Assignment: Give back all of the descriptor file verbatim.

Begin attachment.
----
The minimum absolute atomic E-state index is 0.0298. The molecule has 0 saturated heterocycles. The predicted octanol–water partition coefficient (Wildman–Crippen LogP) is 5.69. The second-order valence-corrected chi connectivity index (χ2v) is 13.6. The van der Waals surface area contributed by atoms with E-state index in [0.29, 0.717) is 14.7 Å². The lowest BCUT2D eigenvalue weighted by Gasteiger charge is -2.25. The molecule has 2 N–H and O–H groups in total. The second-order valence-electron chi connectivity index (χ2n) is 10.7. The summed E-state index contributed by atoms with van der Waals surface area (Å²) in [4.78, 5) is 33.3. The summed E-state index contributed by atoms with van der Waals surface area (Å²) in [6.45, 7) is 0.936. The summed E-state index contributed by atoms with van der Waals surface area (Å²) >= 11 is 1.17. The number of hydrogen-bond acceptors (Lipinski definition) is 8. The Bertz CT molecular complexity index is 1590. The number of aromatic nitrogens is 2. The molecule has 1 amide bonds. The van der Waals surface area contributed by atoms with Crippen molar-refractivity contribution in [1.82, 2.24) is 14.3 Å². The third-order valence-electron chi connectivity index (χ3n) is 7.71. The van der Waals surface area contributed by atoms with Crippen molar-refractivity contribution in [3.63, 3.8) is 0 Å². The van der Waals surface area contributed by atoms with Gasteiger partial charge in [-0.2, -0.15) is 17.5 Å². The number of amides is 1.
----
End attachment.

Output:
The minimum absolute atomic E-state index is 0.0298. The molecule has 0 saturated heterocycles. The predicted octanol–water partition coefficient (Wildman–Crippen LogP) is 5.69. The second-order valence-corrected chi connectivity index (χ2v) is 13.6. The van der Waals surface area contributed by atoms with E-state index in [0.29, 0.717) is 14.7 Å². The lowest BCUT2D eigenvalue weighted by Gasteiger charge is -2.25. The molecule has 2 N–H and O–H groups in total. The second-order valence-electron chi connectivity index (χ2n) is 10.7. The summed E-state index contributed by atoms with van der Waals surface area (Å²) in [4.78, 5) is 33.3. The summed E-state index contributed by atoms with van der Waals surface area (Å²) in [6.45, 7) is 0.936. The summed E-state index contributed by atoms with van der Waals surface area (Å²) >= 11 is 1.17. The number of hydrogen-bond acceptors (Lipinski definition) is 8. The Bertz CT molecular complexity index is 1590. The number of aromatic nitrogens is 2. The molecule has 1 amide bonds. The van der Waals surface area contributed by atoms with Crippen molar-refractivity contribution in [1.82, 2.24) is 14.3 Å². The third-order valence-electron chi connectivity index (χ3n) is 7.71. The van der Waals surface area contributed by atoms with Crippen molar-refractivity contribution in [3.63, 3.8) is 0 Å². The van der Waals surface area contributed by atoms with Gasteiger partial charge in [-0.2, -0.15) is 17.5 Å². The number of amides is 1.